Who wore Scotland’s oldest piece of tartan?

Where can the oldest tartan in Scotland be found. Picture: Creative Commons
Where can the oldest tartan in Scotland be found. Picture: Creative Commons
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It appears rather unremarkable - frayed, dull and measuring just seven centimetres long, but a tiny piece of tartan offers a scintillating glimpse into the post-Roman era in Scotland.

It may well have belonged to a tribal leader bribed with silver to stop Caledonians attacking the imperial invaders as they retreated south.

Woollen cloth fragment with a simple check design, from the mouth of a pot containing a hoard of Roman coins, part of the Falkirk Hoard found on 9 August 1933 in Bell's Meadow, Falkirk, Stirlingshire. C. 230 AD. PIC National Museums of Scotland.

Woollen cloth fragment with a simple check design, from the mouth of a pot containing a hoard of Roman coins, part of the Falkirk Hoard found on 9 August 1933 in Bell's Meadow, Falkirk, Stirlingshire. C. 230 AD. PIC National Museums of Scotland.

The fragment, believed to be the oldest piece of tartan found on British soil and held in the National Museums of Scotland, is estimated to be around 1,700 years old and was found close to the Antonine Wall at Bell’s Meadow, near Falkirk, in 1933.

The tartan was used as a stopper on a pot which contained some 1,900 Roman coins with the fragment of cloth believed to belong to a local high-status person.

Dr Fraser Hunter, principal curator of Iron Age, Roman, Early History at the National Museums of Scotland, said the fabric was relatively fine and likely came from a tunic or trousers.

READ MORE: Why did the Romans fail to hold and conquer Scotland?

He said; “The latest coins in the hoard come from around 250 AD, long after the Romans left the Antonine Wall.

“We think the silver is a bribe to some local leader and tells us something about who owned the hoard.”

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The Romans fully retreated from the Antonine Wall for Hadrian’s Wall around 165 AD although the last solider did not leave Great Britain until 410AD.

Geoff Bailey, keeper of archaeology & local history at Falkirk Community Trust said: “Even after Romans left the area, there was still a Roman influence here.

“These coins are usually considered a bribe to stop the local people going down to Hadrian’s Wall to beat up the Romans. It’s a way of keeping the peace - and cheaper than having a standing army in Scotland.”

Falkirk was a major centre of population at the time, Mr Bailey said, with nearby Wormit Hill usually assumed to be the stronghold of the local tribal chief.

Evidence had suggested an “elite presence” in the area at the time with Falkirk and nearby Camelon both large villages.

Recently, a metal detectorist found a ring from a chariot in the area, Mr Bailey added.

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Following the discovery of the coins, Sir George Macdonald, an eminent archaeologist and coin expert who studied the Falkirk Hoard said the jar contained “the outcome of perhaps 120 years of thrift, the family savings of four generations.”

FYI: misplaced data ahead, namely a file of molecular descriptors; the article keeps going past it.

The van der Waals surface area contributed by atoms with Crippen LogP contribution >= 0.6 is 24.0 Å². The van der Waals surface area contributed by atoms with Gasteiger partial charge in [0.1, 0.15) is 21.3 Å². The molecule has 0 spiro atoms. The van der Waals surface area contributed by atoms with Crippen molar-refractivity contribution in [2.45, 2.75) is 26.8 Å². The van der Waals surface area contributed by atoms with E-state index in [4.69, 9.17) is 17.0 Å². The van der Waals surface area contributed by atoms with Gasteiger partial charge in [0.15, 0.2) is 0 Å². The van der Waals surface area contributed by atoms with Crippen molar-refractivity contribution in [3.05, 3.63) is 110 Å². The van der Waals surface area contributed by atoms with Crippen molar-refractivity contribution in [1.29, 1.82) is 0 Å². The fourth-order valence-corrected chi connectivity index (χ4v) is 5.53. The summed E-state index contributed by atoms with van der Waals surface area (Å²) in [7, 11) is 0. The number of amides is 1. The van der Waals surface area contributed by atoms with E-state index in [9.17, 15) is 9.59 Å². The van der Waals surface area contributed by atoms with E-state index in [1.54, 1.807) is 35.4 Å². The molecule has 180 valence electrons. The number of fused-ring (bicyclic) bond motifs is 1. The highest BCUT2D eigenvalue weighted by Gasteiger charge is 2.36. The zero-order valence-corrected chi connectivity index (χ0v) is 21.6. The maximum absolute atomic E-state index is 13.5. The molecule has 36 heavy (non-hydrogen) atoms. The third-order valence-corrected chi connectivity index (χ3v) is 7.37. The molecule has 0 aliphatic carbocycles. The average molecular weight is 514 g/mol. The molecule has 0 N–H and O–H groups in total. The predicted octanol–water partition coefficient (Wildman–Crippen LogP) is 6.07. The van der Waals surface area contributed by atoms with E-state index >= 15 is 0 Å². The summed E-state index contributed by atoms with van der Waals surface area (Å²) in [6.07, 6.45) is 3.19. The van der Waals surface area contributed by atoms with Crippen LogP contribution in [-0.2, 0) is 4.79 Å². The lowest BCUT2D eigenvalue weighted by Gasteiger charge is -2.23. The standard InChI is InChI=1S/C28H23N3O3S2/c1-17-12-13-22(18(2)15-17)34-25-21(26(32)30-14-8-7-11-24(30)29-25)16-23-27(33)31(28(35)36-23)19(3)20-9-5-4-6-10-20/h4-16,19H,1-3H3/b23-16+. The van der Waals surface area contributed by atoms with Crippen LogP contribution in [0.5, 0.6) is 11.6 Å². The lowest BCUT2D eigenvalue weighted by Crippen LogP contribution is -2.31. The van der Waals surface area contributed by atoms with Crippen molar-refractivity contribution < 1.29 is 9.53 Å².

He recorded at the time: “We do not know, nor can we ever know, how the money was made. But we have the best of reasons for believing that it was made far to the north of Hadrian’s Wall and that the owners were not Roman intruders. They were dwellers in Caledonia.”

In a later paper to the Society of Antiquaries Scotland, the late historian Malcolm Todd said the hoard was collected over around 70 years.

Todd also argued that the Bell’s Meadow find was an “imperial subsidy” to secure support beyond the frontier of the Antonine Wall.

Similar tactics had been used by the Romans at the Rhine and Danube, Todd said.

He added: “We may legitimately suspect that in other cases peace was bought over a protracted period by means of repeated monetary and other payments.”

“How might the Falkirk silver hoard fit into this context? It would seem, with considerable ease. Its composition is entirely consonant with payments made to a barbarian leader or dynasty over a period that extended from the Antonines to the rulers of the earlier third century.”

Tartan-style checked material was “relatively common” throughout Northern Europe at this time, Dr Hunter of National Museums of Scotland said.

What was rare is that this fragment had survived, he added, with the coins found in the hoard key to its longevity.

Dr Hunter said: “Textile normally doesn’t survive given that it is usually destroyed by bacteria but this fragment was preserved in a very special way.

“It was used to close the mouth of a pot - and in that pot was around 1,900 silver Roman coins

“Roman silver wasn’t exactly silver - it was often diluted with copper and as copper corrodes it creates this toxic environment.

“It was this toxic environment that had kept the bacteria at bay and allowed the preservation of the cloth.”

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